Dan has been spearheading alternative ways of assessing sustainability, including weaving indigenous knowledge and epistemologies into legislation, assessment frameworks and decision-support tools.
CBE, MNZM, PHD
As CE of Rare Disorders New Zealand; the National Council of Women (2017-18); Volunteer Service Abroad; Director General of the International Planned Parenthood Federation, and New Zealand Family Planning, Gill has focussed on gender equality and human rights, so vulnerable individuals and communities can realise their identity and full potential.
This involved service delivery, advocacy with the UN, governments, parliamentarians, communities, and cross sectoral coalitions.
Previously Assistant Vice Chancellor (HR and Equity) at Victoria University, a teacher and writer, she is on the Board of Evofem Bioscience (USA), a mentor, facilitator and speaker, and the co-writer of The People’s Report on the SDGs.
Chief Executive, Forest and Bird
Hailing from Greymouth on the South Island’s West Coast, Kevin joined Forest & Bird as Chief Executive in October 2016.
He has held leadership roles in business, and in the Government and community sectors. Before joining Forest & Bird Kevin served as a Member of Parliament for eight years, and was previously Executive Director of the New Zealand AIDS Foundation and Chief Executive of the West Coast District Health Board.
Kevin has also been extensively involved in various human rights issues and has a strong commitment to honouring Te Tiriti o Waitangi.
A previous member of the West Coast Tai Poutini Conservation Board, Kevin has also been involved in conservation advocacy and campaigning, as well as practical conservation work of planting and pest control.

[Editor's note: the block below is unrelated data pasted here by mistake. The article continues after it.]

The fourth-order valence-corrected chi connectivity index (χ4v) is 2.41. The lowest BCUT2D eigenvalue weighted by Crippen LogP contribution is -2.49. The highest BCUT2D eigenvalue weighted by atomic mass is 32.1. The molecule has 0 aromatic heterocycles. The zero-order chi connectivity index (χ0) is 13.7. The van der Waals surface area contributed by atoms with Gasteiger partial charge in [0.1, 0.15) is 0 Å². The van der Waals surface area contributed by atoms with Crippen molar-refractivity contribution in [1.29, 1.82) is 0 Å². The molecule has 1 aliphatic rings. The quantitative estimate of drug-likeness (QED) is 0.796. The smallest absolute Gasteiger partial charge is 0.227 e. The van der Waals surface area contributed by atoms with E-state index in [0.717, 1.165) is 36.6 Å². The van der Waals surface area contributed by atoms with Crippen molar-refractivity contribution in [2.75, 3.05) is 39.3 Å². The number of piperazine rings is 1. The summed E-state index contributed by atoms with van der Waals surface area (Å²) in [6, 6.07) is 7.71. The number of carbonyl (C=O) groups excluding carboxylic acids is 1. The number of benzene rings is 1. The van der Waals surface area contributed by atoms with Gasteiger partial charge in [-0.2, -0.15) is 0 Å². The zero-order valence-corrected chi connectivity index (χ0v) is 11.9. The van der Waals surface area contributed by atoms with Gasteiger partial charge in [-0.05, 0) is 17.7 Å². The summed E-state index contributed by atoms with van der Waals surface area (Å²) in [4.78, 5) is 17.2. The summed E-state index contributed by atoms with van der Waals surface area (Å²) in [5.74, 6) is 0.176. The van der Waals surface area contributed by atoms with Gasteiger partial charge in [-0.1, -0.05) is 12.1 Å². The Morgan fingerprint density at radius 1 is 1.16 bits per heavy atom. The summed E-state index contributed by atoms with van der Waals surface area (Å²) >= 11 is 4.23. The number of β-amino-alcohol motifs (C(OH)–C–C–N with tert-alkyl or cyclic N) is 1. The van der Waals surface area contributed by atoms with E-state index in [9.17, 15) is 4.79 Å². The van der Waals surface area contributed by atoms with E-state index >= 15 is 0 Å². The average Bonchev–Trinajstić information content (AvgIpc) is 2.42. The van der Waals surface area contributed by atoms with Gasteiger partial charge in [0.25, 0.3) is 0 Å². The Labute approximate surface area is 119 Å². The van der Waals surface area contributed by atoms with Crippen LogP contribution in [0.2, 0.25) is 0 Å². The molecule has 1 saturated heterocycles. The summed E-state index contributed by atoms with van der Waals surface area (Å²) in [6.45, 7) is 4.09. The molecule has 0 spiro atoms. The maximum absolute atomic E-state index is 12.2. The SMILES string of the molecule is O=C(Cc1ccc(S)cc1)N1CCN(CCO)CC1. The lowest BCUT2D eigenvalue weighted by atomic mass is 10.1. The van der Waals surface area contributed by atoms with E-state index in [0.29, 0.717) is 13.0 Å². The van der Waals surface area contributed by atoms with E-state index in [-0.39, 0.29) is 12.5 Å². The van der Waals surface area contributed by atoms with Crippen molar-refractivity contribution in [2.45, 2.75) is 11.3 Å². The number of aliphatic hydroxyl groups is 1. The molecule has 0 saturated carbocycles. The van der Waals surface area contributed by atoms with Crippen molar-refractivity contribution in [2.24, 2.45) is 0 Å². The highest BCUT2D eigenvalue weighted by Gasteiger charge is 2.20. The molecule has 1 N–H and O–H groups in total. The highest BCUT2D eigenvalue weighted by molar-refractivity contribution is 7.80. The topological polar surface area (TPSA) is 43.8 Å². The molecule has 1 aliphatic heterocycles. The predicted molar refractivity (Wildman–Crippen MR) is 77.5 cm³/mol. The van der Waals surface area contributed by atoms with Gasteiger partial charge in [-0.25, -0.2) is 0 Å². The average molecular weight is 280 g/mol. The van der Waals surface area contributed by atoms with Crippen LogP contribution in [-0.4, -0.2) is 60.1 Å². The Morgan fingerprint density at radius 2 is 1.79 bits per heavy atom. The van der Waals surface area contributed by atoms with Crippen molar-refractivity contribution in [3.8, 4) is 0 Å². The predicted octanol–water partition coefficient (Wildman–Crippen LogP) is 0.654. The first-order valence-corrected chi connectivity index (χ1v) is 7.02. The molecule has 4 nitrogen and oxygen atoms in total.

He is also a mountain biker and tramper.
Director Surgical Services, Auckland District Health Board
Arend is Director of Surgical Services and a Colorectal Surgeon at Auckland DHB. His passion is in the delivery of sustainable, high quality healthcare with a focus on developing teams through a culture of kindness, safety and excellence.
He has been a key partner in developing the Auckland DHB sustainability strategy and a participant in The People’s Report on the 2030 Agenda and Sustainable Development Goals: An alternate report for New Zealand (2019). Arend is also a Senior Lecturer at University of Auckland and Examiner for the Royal Australasian College of Surgeons.
Arend has been leading the clinical teams in driving the values of the organisation and initiated the Speak Up programme to address bullying, harassment and discrimination in the workplace. He is also a strong advocate in promoting health and wellbeing within the work-place.
National Coordinator for School Strike 4 Climate
At 18 years of age, Sophie Handford serves as the national coordinator for School Strike 4 Climate.
Last year, she was added to a Facebook group of young environmental activists from around the country by a teacher at Kapiti College. Sophie was deeply moved by student strikers across Europe and Australia, striking for urgent action on climate change. She started to wonder if it would be possible for something similar to take place in New Zealand.